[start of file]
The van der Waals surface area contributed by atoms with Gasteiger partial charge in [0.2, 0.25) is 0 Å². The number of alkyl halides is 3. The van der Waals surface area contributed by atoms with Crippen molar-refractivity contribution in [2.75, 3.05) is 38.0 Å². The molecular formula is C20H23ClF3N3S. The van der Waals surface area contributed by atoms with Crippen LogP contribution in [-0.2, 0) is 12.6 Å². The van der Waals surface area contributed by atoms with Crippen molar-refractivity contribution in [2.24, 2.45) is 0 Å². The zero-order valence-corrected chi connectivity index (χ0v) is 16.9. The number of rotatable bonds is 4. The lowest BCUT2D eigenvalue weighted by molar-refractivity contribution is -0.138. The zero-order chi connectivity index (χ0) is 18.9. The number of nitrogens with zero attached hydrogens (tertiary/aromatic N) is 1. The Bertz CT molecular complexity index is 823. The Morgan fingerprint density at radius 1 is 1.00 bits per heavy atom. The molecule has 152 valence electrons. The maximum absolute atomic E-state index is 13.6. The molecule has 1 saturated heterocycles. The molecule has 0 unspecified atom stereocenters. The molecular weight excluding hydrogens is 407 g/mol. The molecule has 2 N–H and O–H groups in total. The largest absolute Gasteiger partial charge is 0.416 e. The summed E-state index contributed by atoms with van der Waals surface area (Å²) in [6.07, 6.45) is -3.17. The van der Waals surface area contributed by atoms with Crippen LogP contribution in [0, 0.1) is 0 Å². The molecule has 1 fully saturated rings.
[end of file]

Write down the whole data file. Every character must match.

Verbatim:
The van der Waals surface area contributed by atoms with Gasteiger partial charge in [0.2, 0.25) is 0 Å². The number of alkyl halides is 3. The van der Waals surface area contributed by atoms with Crippen molar-refractivity contribution in [2.75, 3.05) is 38.0 Å². The molecular formula is C20H23ClF3N3S. The van der Waals surface area contributed by atoms with Crippen LogP contribution in [-0.2, 0) is 12.6 Å². The van der Waals surface area contributed by atoms with Crippen molar-refractivity contribution in [2.24, 2.45) is 0 Å². The zero-order valence-corrected chi connectivity index (χ0v) is 16.9. The number of rotatable bonds is 4. The lowest BCUT2D eigenvalue weighted by molar-refractivity contribution is -0.138. The zero-order chi connectivity index (χ0) is 18.9. The number of nitrogens with zero attached hydrogens (tertiary/aromatic N) is 1. The Bertz CT molecular complexity index is 823. The Morgan fingerprint density at radius 1 is 1.00 bits per heavy atom. The molecule has 152 valence electrons. The maximum absolute atomic E-state index is 13.6. The molecule has 1 saturated heterocycles. The molecule has 0 unspecified atom stereocenters. The molecular weight excluding hydrogens is 407 g/mol. The molecule has 2 N–H and O–H groups in total. The largest absolute Gasteiger partial charge is 0.416 e. The summed E-state index contributed by atoms with van der Waals surface area (Å²) in [6.07, 6.45) is -3.17. The van der Waals surface area contributed by atoms with Crippen LogP contribution in [0, 0.1) is 0 Å². The molecule has 1 fully saturated rings.